I had a much better time at the revival of Saint-Saëns’s Samson et Dalila. The Met seems to be the only opera house in the world that faithfully keeps this superbly crafted score in its repertory, and the current production is by far the best of the three that I have seen since the palmy days of Risë Stevens and Mario Del Monaco. The bold red-and-yellow splashes of color that dominate Richard Hudson’s stylized sets vividly reflect the opera’s sultry atmosphere, and Elijah Moshinsky’s direction invariably gets to the heart of the matter, delineating the clash of cultures and two mismatched lovers with finely detailed theatrical precision.
Of course Plácido Domingo is the main reason we have this splendid production at all, and for that alone, the great man has earned my gratitude. On the evening I saw him, Domingo was in top form, giving a more vocally secure, dramatically engaged performance than I would ever have thought possible at this late stage in his career. Not a moment was phoned in, the top notes were on target, the role’s lyricism came to him as easily as its declamatory rhetoric, and a real character emerged. No doubt spurred to action by this inspired Samson, Denyce Graves also surpassed herself as Dalila, adding musical and dramatic depth to her natural vocal and visual allure. With Sergei Leiferkus as a dangerously evil High Priest and conductor Mark Elder building up a head of steam in the orchestra pit, this superior Samson was as absorbing as it was unexpected.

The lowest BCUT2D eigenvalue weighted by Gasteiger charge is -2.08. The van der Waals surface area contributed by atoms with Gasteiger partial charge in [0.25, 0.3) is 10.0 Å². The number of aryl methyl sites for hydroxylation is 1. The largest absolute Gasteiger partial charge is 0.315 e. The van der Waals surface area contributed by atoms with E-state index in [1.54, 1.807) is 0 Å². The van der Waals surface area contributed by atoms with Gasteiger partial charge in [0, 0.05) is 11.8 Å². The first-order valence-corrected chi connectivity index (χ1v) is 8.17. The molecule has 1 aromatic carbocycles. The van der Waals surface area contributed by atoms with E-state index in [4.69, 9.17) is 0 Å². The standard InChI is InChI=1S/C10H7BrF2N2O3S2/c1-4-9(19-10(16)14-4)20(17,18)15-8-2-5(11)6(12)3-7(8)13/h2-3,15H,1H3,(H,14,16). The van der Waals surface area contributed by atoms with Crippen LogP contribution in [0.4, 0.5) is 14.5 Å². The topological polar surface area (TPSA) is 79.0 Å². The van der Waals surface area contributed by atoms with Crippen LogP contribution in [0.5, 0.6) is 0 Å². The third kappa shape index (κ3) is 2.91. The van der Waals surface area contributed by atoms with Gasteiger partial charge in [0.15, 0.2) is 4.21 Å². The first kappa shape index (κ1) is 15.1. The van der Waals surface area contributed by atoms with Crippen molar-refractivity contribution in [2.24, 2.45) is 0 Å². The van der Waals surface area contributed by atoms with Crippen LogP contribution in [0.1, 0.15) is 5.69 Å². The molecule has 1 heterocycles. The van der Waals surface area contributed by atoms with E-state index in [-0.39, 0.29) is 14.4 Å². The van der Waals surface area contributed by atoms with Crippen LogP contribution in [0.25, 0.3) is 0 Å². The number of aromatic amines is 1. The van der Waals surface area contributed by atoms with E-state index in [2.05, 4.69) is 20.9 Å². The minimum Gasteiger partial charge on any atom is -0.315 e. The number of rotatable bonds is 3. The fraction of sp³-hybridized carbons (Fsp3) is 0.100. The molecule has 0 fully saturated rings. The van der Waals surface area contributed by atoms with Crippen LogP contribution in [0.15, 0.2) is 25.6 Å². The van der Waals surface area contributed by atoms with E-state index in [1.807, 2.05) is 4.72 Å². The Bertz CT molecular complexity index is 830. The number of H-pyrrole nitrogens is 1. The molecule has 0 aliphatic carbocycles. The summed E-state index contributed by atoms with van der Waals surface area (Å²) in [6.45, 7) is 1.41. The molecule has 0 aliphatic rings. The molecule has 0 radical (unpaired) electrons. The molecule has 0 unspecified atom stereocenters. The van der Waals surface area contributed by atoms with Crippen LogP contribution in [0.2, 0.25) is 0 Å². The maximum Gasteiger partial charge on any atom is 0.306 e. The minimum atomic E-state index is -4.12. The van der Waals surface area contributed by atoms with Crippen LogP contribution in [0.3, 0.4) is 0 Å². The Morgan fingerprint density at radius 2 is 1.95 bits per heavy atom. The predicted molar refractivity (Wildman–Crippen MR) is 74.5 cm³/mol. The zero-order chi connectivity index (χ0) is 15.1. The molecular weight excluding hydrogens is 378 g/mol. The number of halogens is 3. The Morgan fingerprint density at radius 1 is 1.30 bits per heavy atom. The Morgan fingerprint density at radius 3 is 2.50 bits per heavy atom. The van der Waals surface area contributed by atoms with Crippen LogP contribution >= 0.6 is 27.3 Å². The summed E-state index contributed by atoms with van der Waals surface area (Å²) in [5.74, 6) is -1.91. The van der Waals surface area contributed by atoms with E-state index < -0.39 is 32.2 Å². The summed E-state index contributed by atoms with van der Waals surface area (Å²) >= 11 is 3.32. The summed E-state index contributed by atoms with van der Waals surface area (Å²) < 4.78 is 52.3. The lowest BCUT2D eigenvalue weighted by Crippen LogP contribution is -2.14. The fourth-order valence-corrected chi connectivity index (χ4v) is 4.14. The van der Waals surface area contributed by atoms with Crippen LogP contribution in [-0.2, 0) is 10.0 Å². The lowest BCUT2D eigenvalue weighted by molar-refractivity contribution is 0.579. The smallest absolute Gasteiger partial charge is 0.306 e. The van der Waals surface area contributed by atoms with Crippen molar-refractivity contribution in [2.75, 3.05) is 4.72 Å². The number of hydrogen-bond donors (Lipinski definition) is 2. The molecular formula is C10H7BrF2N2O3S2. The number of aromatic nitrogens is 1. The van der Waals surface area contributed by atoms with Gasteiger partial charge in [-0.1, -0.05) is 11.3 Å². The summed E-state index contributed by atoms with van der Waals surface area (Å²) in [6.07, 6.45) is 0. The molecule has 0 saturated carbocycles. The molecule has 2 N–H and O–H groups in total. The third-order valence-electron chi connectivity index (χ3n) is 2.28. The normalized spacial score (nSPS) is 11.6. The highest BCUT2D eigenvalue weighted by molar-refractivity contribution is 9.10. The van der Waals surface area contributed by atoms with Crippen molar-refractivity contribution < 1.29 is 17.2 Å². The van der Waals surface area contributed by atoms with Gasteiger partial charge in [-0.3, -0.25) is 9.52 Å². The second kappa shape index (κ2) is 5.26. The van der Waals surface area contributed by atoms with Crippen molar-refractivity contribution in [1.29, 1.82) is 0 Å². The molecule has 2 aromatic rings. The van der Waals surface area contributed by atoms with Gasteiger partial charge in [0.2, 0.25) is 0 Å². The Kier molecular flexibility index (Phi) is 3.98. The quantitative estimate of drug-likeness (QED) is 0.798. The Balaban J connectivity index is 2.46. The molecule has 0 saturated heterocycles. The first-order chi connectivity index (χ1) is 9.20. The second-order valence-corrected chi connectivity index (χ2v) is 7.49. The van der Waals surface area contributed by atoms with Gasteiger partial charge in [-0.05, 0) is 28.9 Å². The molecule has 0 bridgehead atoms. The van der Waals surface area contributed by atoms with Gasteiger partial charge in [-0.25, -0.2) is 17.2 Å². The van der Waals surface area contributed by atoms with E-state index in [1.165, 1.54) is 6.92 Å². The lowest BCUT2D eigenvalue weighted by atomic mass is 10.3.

I find it impossible to buy into Jonathan Miller’s idiosyncratic reimagining of Pelléas et Mélisande. Gone are the medieval mysteries of Maeterlinck’s play and the opera Debussy made out of it. Instead of a never-never land of shadowy forests, turreted rooms, misty grottoes by the sea, ivied towers, and overgrown castle gardens, we are confronted with a decaying, supremely ugly white-and-gray château designed by John Conklin. This visual conceit not only fails to put a new perspective on the opera but also contradicts Debussy’s atmosphere-specific score at every turn. But then, Miller has always struck me as an unmusical, intellectually inconsistent director who often seems buffaloed by simple blocking assignments. Two of the opera’s key scenes–Pelléas wooing Mélisande at the tower, and the jealous Golaud hoisting up his little son to a window to spy on the lovers–are completely sabotaged by the clumsy staging.
José van Dam was no doubt distressed to arrive at rehearsals and discover that his much admired Golaud, a classic interpretation, would have to look like the butler in Upstairs, Downstairs. Even so, Van Dam managed to rise above his surroundings to present his uniquely haunting, eloquently sung portrait of this tortured creature. It would be nice to have a tenor Pelléas and a soprano Mélisande again one day: Dwayne Croft must stretch his gorgeous baritone to the limits, and Susanne Mentzer’s earthy mezzo is all wrong for this ethereal waif from nowhere. It’s also perhaps a bit late in the day for Robert Lloyd’s Arkel, which is beginning to sound rather rusty. At least the Met orchestra plays this exquisite score to perfection, even if James Levine never quite finds its emotional center.